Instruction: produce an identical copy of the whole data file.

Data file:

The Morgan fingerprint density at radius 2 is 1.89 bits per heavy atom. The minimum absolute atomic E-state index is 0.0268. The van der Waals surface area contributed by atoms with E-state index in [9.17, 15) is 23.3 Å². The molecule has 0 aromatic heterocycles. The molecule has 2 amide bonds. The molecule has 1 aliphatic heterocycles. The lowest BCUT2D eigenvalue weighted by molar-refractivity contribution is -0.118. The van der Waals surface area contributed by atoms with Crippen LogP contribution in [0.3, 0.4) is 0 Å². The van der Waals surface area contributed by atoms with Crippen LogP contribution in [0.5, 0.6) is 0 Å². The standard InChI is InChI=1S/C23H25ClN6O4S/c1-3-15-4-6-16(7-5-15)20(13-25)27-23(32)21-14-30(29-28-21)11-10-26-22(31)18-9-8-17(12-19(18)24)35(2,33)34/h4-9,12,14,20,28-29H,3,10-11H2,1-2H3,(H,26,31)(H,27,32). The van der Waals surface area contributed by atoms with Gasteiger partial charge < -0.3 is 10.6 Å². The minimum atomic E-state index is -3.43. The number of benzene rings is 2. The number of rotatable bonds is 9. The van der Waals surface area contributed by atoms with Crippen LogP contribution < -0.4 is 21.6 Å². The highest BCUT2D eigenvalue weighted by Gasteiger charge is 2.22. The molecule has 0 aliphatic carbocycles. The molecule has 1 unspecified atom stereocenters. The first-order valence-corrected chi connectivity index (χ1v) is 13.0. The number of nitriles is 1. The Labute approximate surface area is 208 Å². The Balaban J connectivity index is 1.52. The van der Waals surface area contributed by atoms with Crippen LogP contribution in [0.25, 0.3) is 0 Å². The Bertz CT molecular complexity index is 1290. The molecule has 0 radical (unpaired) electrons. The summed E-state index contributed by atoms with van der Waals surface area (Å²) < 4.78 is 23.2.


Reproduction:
The Morgan fingerprint density at radius 2 is 1.89 bits per heavy atom. The minimum absolute atomic E-state index is 0.0268. The van der Waals surface area contributed by atoms with E-state index in [9.17, 15) is 23.3 Å². The molecule has 0 aromatic heterocycles. The molecule has 2 amide bonds. The molecule has 1 aliphatic heterocycles. The lowest BCUT2D eigenvalue weighted by molar-refractivity contribution is -0.118. The van der Waals surface area contributed by atoms with Crippen LogP contribution in [0.3, 0.4) is 0 Å². The van der Waals surface area contributed by atoms with Crippen LogP contribution in [0.5, 0.6) is 0 Å². The standard InChI is InChI=1S/C23H25ClN6O4S/c1-3-15-4-6-16(7-5-15)20(13-25)27-23(32)21-14-30(29-28-21)11-10-26-22(31)18-9-8-17(12-19(18)24)35(2,33)34/h4-9,12,14,20,28-29H,3,10-11H2,1-2H3,(H,26,31)(H,27,32). The van der Waals surface area contributed by atoms with Gasteiger partial charge < -0.3 is 10.6 Å². The minimum atomic E-state index is -3.43. The number of benzene rings is 2. The number of rotatable bonds is 9. The van der Waals surface area contributed by atoms with Crippen LogP contribution < -0.4 is 21.6 Å². The highest BCUT2D eigenvalue weighted by Gasteiger charge is 2.22. The molecule has 0 aliphatic carbocycles. The molecule has 1 unspecified atom stereocenters. The first-order valence-corrected chi connectivity index (χ1v) is 13.0. The number of nitriles is 1. The Labute approximate surface area is 208 Å². The Balaban J connectivity index is 1.52. The van der Waals surface area contributed by atoms with Crippen LogP contribution in [0.25, 0.3) is 0 Å². The Bertz CT molecular complexity index is 1290. The molecule has 0 radical (unpaired) electrons. The summed E-state index contributed by atoms with van der Waals surface area (Å²) < 4.78 is 23.2.